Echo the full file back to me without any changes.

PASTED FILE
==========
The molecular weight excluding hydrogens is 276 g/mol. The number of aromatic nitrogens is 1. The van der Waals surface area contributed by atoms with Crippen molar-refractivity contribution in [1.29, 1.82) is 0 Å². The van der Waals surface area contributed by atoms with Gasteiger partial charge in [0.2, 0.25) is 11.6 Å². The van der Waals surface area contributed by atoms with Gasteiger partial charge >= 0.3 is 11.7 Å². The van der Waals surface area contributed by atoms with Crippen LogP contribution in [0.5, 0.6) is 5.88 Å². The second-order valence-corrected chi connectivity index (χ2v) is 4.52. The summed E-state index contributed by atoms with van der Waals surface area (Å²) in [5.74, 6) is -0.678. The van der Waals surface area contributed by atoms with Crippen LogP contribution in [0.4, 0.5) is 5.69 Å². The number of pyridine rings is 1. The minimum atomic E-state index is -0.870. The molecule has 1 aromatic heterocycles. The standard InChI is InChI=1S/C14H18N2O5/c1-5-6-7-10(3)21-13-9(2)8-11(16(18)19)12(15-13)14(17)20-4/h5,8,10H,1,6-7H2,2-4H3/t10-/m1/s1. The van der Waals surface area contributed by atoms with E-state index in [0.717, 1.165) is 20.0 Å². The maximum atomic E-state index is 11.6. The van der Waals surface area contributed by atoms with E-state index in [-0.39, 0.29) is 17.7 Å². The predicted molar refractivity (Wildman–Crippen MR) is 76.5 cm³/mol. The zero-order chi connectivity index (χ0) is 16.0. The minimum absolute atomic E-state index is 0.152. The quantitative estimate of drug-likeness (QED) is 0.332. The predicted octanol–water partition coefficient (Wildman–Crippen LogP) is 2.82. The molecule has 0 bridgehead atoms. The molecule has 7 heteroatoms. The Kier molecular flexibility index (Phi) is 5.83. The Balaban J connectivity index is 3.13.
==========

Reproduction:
The molecular weight excluding hydrogens is 276 g/mol. The number of aromatic nitrogens is 1. The van der Waals surface area contributed by atoms with Crippen molar-refractivity contribution in [1.29, 1.82) is 0 Å². The van der Waals surface area contributed by atoms with Gasteiger partial charge in [0.2, 0.25) is 11.6 Å². The van der Waals surface area contributed by atoms with Gasteiger partial charge >= 0.3 is 11.7 Å². The van der Waals surface area contributed by atoms with Crippen LogP contribution in [0.5, 0.6) is 5.88 Å². The second-order valence-corrected chi connectivity index (χ2v) is 4.52. The summed E-state index contributed by atoms with van der Waals surface area (Å²) in [5.74, 6) is -0.678. The van der Waals surface area contributed by atoms with Crippen LogP contribution in [0.4, 0.5) is 5.69 Å². The number of pyridine rings is 1. The minimum atomic E-state index is -0.870. The molecule has 1 aromatic heterocycles. The standard InChI is InChI=1S/C14H18N2O5/c1-5-6-7-10(3)21-13-9(2)8-11(16(18)19)12(15-13)14(17)20-4/h5,8,10H,1,6-7H2,2-4H3/t10-/m1/s1. The van der Waals surface area contributed by atoms with E-state index in [0.717, 1.165) is 20.0 Å². The maximum atomic E-state index is 11.6. The van der Waals surface area contributed by atoms with E-state index in [-0.39, 0.29) is 17.7 Å². The predicted molar refractivity (Wildman–Crippen MR) is 76.5 cm³/mol. The zero-order chi connectivity index (χ0) is 16.0. The minimum absolute atomic E-state index is 0.152. The quantitative estimate of drug-likeness (QED) is 0.332. The predicted octanol–water partition coefficient (Wildman–Crippen LogP) is 2.82. The molecule has 0 bridgehead atoms. The molecule has 7 heteroatoms. The Kier molecular flexibility index (Phi) is 5.83. The Balaban J connectivity index is 3.13.